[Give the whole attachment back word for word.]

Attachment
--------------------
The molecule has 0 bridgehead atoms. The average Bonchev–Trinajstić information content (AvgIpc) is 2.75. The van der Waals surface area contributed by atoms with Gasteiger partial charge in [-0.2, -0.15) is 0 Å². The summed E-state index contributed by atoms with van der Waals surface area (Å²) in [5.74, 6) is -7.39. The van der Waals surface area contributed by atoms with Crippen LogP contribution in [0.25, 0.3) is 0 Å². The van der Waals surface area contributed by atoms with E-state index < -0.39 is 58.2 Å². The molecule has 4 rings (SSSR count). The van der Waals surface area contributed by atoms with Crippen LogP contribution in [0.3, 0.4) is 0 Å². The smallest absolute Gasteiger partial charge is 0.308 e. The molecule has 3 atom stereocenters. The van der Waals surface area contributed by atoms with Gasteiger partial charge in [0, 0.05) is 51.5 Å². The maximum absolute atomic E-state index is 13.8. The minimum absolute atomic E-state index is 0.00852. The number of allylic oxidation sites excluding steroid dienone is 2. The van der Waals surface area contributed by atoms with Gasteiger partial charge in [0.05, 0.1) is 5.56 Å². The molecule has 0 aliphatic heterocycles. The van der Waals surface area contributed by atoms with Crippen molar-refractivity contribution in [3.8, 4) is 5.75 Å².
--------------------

The molecule has 0 bridgehead atoms. The average Bonchev–Trinajstić information content (AvgIpc) is 2.75. The van der Waals surface area contributed by atoms with Gasteiger partial charge in [-0.2, -0.15) is 0 Å². The summed E-state index contributed by atoms with van der Waals surface area (Å²) in [5.74, 6) is -7.39. The van der Waals surface area contributed by atoms with Crippen LogP contribution in [0.25, 0.3) is 0 Å². The van der Waals surface area contributed by atoms with E-state index < -0.39 is 58.2 Å². The molecule has 4 rings (SSSR count). The van der Waals surface area contributed by atoms with Crippen LogP contribution in [0.3, 0.4) is 0 Å². The smallest absolute Gasteiger partial charge is 0.308 e. The molecule has 3 atom stereocenters. The van der Waals surface area contributed by atoms with Gasteiger partial charge in [0, 0.05) is 51.5 Å². The maximum absolute atomic E-state index is 13.8. The minimum absolute atomic E-state index is 0.00852. The number of allylic oxidation sites excluding steroid dienone is 2. The van der Waals surface area contributed by atoms with Gasteiger partial charge in [0.05, 0.1) is 5.56 Å². The molecule has 0 aliphatic heterocycles. The van der Waals surface area contributed by atoms with Crippen molar-refractivity contribution in [3.8, 4) is 5.75 Å².